According to the Congressional Budget Office, the federal government posted a $293 billion deficit in the first fiscal quarter of 2013, setting the Obama administration up for a record fifth year of trillion-dollar deficits. As a result, the Treasury Department has already reached its legal borrowing limit, and unless Congress raises the limit again soon, economic chaos could ensue.
Meanwhile, down in Texas, legislators are facing a polar opposite problem: They have to figure out what to do with a $8.8 billion surplus. How did Texas manage to roll up that kind of financial cushion, especially considering that just two years earlier, the state faced a $27 billion deficit? Not by raising taxes or boosting spending. Texas made deep and difficult spending cuts to favorite government programs, including education. It didn’t raise taxes, and it didn’t chase the environmental movement’s dream of a new energy economy.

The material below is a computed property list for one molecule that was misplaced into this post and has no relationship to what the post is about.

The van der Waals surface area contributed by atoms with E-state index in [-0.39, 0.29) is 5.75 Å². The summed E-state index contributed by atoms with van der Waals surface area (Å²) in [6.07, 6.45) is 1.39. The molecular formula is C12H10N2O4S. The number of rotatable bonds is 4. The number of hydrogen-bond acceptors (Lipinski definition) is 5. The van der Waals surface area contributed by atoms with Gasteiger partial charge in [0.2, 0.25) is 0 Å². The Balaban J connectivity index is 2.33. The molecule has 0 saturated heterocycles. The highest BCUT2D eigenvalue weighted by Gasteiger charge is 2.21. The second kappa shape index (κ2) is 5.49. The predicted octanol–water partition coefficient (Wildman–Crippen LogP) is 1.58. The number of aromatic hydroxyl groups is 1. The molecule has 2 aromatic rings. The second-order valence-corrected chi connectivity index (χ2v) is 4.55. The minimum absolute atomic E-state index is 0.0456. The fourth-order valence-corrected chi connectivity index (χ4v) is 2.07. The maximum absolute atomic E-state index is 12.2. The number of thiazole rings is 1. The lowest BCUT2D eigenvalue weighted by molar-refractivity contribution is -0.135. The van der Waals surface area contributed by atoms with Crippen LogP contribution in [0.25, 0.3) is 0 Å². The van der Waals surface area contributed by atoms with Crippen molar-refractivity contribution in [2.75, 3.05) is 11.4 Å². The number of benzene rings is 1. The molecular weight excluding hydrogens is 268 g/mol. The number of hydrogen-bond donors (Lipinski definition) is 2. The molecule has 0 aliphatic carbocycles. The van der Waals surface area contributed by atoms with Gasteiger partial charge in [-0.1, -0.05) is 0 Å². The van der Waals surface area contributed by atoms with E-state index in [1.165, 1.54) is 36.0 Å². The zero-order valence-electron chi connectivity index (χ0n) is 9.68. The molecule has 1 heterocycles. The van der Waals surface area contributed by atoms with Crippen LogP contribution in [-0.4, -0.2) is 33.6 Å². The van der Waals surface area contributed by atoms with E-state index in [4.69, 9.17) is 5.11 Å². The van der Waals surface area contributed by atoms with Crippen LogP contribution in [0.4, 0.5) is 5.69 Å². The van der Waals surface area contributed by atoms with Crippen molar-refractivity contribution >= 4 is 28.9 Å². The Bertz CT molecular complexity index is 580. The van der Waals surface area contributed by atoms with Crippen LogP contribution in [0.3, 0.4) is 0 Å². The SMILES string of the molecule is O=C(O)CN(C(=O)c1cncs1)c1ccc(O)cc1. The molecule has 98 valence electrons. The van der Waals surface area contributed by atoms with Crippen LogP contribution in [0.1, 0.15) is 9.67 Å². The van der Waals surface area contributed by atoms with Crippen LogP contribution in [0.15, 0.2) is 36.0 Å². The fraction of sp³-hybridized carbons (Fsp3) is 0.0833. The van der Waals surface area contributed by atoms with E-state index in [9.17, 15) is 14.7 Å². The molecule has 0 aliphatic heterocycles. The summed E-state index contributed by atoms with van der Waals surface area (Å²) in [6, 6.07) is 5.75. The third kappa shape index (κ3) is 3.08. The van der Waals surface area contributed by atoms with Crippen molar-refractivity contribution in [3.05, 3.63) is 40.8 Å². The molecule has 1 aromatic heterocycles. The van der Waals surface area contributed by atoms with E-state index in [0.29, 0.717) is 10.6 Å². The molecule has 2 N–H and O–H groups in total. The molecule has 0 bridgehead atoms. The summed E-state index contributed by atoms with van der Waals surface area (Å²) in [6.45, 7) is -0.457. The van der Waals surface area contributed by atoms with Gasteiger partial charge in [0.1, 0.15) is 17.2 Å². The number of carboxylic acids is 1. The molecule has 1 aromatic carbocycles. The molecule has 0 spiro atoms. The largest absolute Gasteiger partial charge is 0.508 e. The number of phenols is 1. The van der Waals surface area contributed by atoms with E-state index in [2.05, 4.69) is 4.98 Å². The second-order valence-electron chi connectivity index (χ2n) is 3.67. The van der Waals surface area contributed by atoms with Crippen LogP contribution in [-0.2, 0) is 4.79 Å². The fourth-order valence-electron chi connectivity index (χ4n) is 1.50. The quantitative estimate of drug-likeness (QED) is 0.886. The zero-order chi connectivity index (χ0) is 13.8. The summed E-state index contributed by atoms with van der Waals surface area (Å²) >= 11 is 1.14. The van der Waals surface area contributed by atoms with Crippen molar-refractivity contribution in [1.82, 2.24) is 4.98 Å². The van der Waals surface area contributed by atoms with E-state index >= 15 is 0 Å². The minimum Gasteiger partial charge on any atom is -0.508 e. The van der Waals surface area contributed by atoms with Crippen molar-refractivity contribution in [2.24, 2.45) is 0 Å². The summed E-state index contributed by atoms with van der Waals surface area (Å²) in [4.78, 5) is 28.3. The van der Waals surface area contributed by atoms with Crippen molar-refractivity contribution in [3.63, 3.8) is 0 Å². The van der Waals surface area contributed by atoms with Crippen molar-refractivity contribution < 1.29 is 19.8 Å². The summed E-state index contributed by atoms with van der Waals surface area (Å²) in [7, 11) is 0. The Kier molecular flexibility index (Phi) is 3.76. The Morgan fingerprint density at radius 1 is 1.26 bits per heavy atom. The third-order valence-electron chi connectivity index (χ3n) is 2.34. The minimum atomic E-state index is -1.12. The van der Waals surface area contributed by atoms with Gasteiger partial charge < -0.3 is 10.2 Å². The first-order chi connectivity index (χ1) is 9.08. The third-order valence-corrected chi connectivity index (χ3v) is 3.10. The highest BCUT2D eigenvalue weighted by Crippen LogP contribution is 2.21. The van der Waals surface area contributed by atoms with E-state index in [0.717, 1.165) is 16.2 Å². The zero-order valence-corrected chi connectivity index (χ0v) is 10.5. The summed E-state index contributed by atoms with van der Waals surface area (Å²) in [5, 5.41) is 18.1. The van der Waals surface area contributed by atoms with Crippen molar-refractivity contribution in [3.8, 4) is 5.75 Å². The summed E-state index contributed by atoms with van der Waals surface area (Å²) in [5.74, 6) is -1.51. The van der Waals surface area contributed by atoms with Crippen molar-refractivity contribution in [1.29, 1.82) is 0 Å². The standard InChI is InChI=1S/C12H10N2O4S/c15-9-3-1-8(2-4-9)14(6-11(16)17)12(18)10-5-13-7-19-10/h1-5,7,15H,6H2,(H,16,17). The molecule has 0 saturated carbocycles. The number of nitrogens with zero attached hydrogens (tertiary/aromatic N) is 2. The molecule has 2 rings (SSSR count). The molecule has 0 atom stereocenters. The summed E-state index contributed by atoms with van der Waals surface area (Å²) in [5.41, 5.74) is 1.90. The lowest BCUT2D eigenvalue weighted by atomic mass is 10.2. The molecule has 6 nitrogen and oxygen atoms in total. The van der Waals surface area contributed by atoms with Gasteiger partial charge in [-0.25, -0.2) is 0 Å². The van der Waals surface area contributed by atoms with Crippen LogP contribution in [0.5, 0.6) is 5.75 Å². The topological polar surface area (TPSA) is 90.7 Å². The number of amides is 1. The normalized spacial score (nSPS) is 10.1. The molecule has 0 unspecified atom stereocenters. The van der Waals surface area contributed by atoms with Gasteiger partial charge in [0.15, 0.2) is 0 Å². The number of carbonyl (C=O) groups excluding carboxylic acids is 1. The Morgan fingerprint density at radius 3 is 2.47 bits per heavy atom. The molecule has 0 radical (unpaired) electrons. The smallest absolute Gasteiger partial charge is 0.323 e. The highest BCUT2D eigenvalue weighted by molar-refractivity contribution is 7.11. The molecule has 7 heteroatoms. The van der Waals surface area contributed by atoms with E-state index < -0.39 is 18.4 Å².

Instead, Texas went about minimizing regulations and taxes in an effort to make it the most business-friendly state in the nation. It also unleashed the private sector on the state’s natural resources, producing a natural gas and oil boom that is producing both jobs for Texans and royalty revenues for state government.